Kurdish PKK celebrates 38th anniversary: 'Our morales are like a bomb'
Suddenly he was standing there in a daze, PKK commander Cudi, on the volleyball court at a PKK base not too far from the Iraqi-Kurdish city of Kirkuk. He was singing a song, all alone, and then forgot the words. His audience, consisting of some fifty PKK fighters, including commanders higher in rank, encouraged him with applause. ‘Why don’t you sing the same part again?’ one of them suggested. Commander Cudi smiled apologetically, gave it some more thought, took a deep breath and continued singing.
Commander Cudi sings again. Picture: Fréderike Geerdink
Over the net of the volleyball court behind Cudi a red cloth was draped, with a few flags on it. The PKK flag, the flag of the women’s army YJAStar, a flag with the portrait of PKK leader Öcalan and more than a dozen portraits of fighters who served in this region and gave their lives. It is the background to a morning full of singing, dancing, poetry and theatre, in short of a ‘moral’, an event with which the PKK commemorates and celebrates important moments in its history. Last Sunday, 27 November, was the most important day of celebration for the PKK (Kurdistan Workers Party): on that day in 1978 in a small village in the province of Diyarbakir in the southeast of Turkey the PKK was founded.
‘A new birth, a new life, a new future’, heval Kemal (heval means friend, comrade, and is the term with which PKK fighters address each other) replies to the question what 27 November means to him. ‘For the Kurds, but also for all suppressed people in the world the founding of the PKK is an important moment. We fight for all of them.’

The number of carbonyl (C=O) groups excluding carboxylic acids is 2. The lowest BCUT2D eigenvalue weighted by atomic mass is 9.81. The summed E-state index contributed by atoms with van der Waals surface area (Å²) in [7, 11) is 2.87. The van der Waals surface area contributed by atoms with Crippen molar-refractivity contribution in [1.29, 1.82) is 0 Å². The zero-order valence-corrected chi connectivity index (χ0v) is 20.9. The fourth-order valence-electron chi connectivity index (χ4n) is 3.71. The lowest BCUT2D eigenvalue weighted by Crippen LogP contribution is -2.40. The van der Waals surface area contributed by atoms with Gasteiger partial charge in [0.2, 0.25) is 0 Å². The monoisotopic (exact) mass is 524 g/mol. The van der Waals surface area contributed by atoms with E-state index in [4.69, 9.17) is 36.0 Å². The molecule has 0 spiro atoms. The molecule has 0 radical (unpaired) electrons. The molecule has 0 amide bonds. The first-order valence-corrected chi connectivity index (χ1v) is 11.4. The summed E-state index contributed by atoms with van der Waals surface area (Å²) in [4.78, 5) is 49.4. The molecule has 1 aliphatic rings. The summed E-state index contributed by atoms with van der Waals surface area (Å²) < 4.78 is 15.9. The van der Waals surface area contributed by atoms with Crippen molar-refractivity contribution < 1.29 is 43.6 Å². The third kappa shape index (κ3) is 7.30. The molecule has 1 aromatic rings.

For a long time the PKK has not only been fighting the oppressive system of the Turkish republic. Over thirty-eight years an ideology was developed that distances itself from the concept of the ‘nation state’ and pursues a system of ‘democratic confederalism’, a sort of bottom up democracy. A model, the PKK believes, that is perfectly suitable for multi-ethnic, multi-linguistic and multi-religious parts of the world, of which the MiddleEast is a clear example.
That the struggle is also anti-capitalist, shows the theatre at play in the moral. A few guerrilla fighters have dressed themselves in traditional Kurdish clothing and are planting and harvesting grain. Until capitalism comes to spoil things and highly educated professors praise the economy, the political culture and the education system. ‘For whom does this system work?’ one of the actors asks. ‘And for whom doesn’t it work?’ Then 27 November 1978 comes. The news of a new party for workers in Kurdistan spreads like wildfire. There is hope again, is the message. Thunderous applause.
A wowing party, knowing that Daesh is not too far from the base and that the war in Turkey is more intense than ever. Heval Roza: ‘We also do a moral to commemorate comrades who were martyred. We should never forget fighters and important events. But at the same time this is a message for the enemy. You can start wars, you can carry out massacres, but our morales will not be influenced by it. Our morales are always high. Our morales are like a bomb.’
The Dutch version of this article was published in weekly De Groene Amsterdammer, 1 December 2016.